These fintechs automate the budgeting process
Although not a bank in the traditional sense, Oportun – formerly known as Digit – offers a new way for consumers to do their banking, integrating artificial intelligence (AI) technology. Customers link their bills and credit cards, and Oportun’s algorithms determine how much to allocate to each spending category when a deposit is made.
These types of fintech accounts are part of a new trend in the financial industry where banking companies use advanced technology to make day-to-day money decisions on behalf of their customers. That includes setting aside money to pay bills, track progress on savings goals, and pay off debt.
The fintechs that offer solutions to consumers’ budget challenges fill a gap that traditional banks have yet to address. But while the fintech industry poses a challenge to traditional banking, there are some areas where it falls short of consumer needs.
What consumers want from banking services
The reality of traditional banking is that it doesn’t always deliver everything consumers are looking for. A study by Galileo found that of the 65 percent of consumers who primarily use a traditional bank account, only about two-thirds (66 percent) are satisfied with their bank.
Another study by FICO found that 70 percent of consumers say they are likely to open an account with another bank provider if that provider can meet their unmet needs. But what exactly are these needs?
One factor to consider is where consumers are struggling financially. The FICO study reported that 68 percent of consumers are stressed about money each month, and 53 percent say they are not on track to meet their financial needs and goals. Alongside the economic uncertainty, consumers are struggling to save: Bankrate’s latest emergency savings report found that only 43 percent of American adults would be able to pay for an unexpected emergency expense with their savings.
In a tight economic environment, with fears of a looming recession, consumers need tools that can help them keep track of their spending and save more. It’s a tedious part of the economy that takes time and effort, and many consumers may simply not be able to squeeze it into their busy lives — or they lack the resources to budget effectively. That is where available, innovative technology can step in.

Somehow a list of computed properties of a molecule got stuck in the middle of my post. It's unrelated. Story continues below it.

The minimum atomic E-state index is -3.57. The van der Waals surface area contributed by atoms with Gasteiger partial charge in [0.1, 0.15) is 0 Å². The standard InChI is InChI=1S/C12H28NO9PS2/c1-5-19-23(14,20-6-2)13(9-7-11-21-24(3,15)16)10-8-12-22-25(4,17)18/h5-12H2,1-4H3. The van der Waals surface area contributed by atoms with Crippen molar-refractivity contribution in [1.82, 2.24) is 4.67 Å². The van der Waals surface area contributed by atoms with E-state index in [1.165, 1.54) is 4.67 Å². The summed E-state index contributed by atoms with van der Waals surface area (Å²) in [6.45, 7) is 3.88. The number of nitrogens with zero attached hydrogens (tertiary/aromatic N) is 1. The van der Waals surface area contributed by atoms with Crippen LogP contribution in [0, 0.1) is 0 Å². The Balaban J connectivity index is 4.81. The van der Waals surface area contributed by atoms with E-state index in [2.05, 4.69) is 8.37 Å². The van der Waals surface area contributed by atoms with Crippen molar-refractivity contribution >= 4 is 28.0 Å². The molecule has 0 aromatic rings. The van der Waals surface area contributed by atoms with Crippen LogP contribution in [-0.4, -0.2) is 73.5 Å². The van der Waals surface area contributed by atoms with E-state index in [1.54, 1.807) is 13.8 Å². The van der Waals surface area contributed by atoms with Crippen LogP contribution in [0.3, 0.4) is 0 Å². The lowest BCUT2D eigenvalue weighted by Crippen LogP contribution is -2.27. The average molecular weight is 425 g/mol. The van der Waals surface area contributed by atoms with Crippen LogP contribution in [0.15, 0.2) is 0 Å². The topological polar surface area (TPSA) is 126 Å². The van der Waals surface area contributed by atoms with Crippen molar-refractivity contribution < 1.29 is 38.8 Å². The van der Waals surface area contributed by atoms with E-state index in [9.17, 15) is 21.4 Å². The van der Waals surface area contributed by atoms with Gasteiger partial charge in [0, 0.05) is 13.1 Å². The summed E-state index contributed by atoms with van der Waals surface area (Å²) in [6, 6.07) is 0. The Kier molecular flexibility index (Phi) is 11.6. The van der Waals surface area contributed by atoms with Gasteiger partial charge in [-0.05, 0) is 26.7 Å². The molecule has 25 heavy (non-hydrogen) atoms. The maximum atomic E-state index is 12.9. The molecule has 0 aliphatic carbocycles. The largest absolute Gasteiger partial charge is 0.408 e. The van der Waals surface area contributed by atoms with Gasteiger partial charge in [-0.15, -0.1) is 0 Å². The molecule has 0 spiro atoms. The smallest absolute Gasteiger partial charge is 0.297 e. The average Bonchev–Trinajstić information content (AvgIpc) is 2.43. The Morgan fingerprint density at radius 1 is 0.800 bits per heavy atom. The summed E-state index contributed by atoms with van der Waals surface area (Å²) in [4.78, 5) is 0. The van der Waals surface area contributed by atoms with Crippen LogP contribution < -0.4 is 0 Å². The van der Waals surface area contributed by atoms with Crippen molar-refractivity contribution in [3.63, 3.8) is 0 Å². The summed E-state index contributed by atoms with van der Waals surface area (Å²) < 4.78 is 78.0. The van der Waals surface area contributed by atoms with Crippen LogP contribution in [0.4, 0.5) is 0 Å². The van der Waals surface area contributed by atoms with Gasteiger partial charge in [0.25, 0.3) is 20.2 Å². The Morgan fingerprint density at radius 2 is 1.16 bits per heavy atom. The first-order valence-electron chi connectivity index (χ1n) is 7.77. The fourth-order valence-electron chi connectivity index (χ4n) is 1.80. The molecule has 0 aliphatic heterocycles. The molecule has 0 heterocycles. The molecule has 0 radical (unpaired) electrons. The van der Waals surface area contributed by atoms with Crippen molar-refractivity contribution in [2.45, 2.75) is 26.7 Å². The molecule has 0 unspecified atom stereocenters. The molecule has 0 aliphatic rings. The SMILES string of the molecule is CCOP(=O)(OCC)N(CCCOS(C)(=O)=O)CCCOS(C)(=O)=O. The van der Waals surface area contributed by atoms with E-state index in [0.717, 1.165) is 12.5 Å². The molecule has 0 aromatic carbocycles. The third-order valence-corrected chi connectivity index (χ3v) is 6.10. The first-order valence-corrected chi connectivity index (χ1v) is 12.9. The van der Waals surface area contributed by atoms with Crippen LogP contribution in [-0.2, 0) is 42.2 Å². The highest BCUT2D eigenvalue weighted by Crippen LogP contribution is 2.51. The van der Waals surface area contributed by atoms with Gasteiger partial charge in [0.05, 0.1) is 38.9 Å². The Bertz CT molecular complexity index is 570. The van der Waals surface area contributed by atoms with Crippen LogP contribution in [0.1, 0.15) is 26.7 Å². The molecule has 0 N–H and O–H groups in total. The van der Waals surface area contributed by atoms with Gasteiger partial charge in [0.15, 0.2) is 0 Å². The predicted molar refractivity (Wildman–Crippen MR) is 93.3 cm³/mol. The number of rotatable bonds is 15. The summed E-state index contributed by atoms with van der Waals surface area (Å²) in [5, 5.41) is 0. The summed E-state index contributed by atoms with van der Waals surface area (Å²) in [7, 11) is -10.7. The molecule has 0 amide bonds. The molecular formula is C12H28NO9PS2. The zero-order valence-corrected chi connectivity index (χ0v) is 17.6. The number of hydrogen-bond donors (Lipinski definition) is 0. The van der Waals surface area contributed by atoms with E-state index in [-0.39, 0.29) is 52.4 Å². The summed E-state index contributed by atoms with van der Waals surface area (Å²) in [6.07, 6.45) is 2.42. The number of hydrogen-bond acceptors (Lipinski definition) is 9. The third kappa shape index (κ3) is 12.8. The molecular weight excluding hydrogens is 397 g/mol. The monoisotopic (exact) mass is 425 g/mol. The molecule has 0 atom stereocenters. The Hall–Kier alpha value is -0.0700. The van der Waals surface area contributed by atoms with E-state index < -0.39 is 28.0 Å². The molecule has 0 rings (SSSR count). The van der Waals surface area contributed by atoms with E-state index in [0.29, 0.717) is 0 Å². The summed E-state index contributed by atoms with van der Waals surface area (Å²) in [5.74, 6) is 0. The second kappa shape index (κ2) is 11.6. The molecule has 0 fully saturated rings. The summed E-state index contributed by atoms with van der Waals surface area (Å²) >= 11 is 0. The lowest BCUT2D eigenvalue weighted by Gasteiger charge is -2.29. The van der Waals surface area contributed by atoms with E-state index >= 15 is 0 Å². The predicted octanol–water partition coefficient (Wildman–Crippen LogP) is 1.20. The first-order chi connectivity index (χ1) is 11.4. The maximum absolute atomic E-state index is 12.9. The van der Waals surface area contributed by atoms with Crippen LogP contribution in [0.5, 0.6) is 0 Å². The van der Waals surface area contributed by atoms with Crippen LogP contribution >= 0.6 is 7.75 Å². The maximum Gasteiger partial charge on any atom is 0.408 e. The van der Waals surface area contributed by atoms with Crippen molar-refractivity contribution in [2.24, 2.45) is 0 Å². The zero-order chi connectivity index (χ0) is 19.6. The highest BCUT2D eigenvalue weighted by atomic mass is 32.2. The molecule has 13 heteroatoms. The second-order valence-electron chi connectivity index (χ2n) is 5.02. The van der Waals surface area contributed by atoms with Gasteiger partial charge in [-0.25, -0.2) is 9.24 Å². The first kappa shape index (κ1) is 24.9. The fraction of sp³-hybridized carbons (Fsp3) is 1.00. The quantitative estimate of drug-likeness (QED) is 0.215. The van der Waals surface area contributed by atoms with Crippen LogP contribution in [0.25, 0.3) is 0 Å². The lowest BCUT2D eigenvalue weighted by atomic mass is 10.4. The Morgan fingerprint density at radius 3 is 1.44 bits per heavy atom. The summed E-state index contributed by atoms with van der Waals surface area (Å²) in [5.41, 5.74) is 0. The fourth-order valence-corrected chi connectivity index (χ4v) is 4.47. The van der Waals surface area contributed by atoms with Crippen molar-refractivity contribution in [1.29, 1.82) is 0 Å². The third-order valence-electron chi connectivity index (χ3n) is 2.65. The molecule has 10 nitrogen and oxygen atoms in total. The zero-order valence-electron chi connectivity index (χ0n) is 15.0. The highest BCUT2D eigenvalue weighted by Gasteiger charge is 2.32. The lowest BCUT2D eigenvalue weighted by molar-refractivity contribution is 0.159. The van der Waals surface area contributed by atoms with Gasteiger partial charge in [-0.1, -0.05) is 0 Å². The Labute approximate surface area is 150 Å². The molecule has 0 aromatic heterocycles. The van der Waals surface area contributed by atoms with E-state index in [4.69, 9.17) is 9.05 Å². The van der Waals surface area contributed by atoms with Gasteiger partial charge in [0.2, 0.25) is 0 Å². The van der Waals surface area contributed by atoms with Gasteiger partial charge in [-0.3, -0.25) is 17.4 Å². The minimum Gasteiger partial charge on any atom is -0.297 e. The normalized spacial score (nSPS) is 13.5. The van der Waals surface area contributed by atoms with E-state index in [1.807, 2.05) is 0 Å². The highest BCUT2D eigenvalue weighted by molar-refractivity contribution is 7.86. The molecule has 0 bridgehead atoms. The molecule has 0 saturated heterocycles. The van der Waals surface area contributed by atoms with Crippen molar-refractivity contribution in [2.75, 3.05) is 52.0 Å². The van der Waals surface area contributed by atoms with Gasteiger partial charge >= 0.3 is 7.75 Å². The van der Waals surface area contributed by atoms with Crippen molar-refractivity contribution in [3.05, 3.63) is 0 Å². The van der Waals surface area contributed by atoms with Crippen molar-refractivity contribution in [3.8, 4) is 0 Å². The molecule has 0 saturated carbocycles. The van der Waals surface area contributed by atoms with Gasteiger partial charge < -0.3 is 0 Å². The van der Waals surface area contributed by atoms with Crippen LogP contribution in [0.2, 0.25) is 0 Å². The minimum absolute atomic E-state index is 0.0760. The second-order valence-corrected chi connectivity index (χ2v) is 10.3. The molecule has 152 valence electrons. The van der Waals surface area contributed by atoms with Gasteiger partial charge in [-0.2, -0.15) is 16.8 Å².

This is how automated budgeting works
Using AI and machine learning algorithms, fintech accounts can analyze customers’ data, such as their bills, direct deposits and spending patterns, and make day-to-day money decisions for them. The goal is to help consumers reach their financial goals without having to constantly worry about making costly financial decisions.
“As a consumer, you really want a master account that pushes your money in whatever direction it needs to go,” says Alex Johnson, founder of Fintech Takes, a fintech newsletter.
The concept is often compared to self-driving: You tell the banking app your destination, and it figures out how to reach your destination, making adjustments along the way as long as it has your direct deposit.
Oportun was one of the first fintechs to offer these advanced tools. You can enter the details of your bills and credit cards, and the service will decide how much to take out of your paycheck or other deposits, so you can comfortably make things like car payments and monthly rent on time. When it withdraws money allocated for bills, the money is moved to a separate Bills account. The money managed by Oportun is held by banking partner Pathward so it remains protected by FDIC insurance.
Meanwhile, Mint is another service that comes with automated budgeting features, allowing customers to create unlimited spending categories. You can set spending limits for each of these categories, and the service will track how much you’ve spent in each category for you. You will be notified before overspending and will even receive recommendations on how to cut spending.